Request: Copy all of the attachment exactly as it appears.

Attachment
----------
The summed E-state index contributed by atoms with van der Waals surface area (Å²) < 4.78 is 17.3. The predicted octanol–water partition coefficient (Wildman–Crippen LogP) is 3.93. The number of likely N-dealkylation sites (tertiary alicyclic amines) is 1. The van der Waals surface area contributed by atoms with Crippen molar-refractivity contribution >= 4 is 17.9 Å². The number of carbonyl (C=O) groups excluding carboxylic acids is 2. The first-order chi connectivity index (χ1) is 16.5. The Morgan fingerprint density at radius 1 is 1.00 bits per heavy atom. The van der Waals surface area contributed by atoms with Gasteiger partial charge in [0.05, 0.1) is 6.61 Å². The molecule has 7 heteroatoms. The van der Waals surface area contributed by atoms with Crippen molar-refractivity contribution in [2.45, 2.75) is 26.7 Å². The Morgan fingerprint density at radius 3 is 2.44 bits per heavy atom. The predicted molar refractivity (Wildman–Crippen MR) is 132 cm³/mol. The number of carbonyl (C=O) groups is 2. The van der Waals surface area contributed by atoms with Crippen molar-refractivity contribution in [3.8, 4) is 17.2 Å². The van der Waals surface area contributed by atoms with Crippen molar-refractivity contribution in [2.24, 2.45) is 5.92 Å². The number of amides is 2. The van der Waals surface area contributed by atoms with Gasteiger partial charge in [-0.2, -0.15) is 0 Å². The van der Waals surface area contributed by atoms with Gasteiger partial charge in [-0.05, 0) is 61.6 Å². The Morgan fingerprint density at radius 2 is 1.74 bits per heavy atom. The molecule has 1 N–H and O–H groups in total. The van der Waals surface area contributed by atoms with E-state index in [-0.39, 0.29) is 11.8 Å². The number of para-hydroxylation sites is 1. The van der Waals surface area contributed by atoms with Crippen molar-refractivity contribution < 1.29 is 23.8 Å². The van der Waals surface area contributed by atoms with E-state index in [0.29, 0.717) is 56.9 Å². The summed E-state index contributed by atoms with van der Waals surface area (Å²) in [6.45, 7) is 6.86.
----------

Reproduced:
The summed E-state index contributed by atoms with van der Waals surface area (Å²) < 4.78 is 17.3. The predicted octanol–water partition coefficient (Wildman–Crippen LogP) is 3.93. The number of likely N-dealkylation sites (tertiary alicyclic amines) is 1. The van der Waals surface area contributed by atoms with Crippen molar-refractivity contribution >= 4 is 17.9 Å². The number of carbonyl (C=O) groups excluding carboxylic acids is 2. The first-order chi connectivity index (χ1) is 16.5. The Morgan fingerprint density at radius 1 is 1.00 bits per heavy atom. The van der Waals surface area contributed by atoms with Gasteiger partial charge in [0.05, 0.1) is 6.61 Å². The molecule has 7 heteroatoms. The van der Waals surface area contributed by atoms with Crippen molar-refractivity contribution in [2.45, 2.75) is 26.7 Å². The Morgan fingerprint density at radius 3 is 2.44 bits per heavy atom. The predicted molar refractivity (Wildman–Crippen MR) is 132 cm³/mol. The number of carbonyl (C=O) groups is 2. The van der Waals surface area contributed by atoms with Crippen molar-refractivity contribution in [3.8, 4) is 17.2 Å². The van der Waals surface area contributed by atoms with Crippen molar-refractivity contribution in [2.24, 2.45) is 5.92 Å². The number of amides is 2. The van der Waals surface area contributed by atoms with Gasteiger partial charge in [-0.2, -0.15) is 0 Å². The van der Waals surface area contributed by atoms with Gasteiger partial charge in [-0.05, 0) is 61.6 Å². The Morgan fingerprint density at radius 2 is 1.74 bits per heavy atom. The molecule has 1 N–H and O–H groups in total. The van der Waals surface area contributed by atoms with E-state index in [-0.39, 0.29) is 11.8 Å². The number of para-hydroxylation sites is 1. The van der Waals surface area contributed by atoms with Crippen molar-refractivity contribution < 1.29 is 23.8 Å². The van der Waals surface area contributed by atoms with E-state index in [0.29, 0.717) is 56.9 Å². The summed E-state index contributed by atoms with van der Waals surface area (Å²) in [6.45, 7) is 6.86.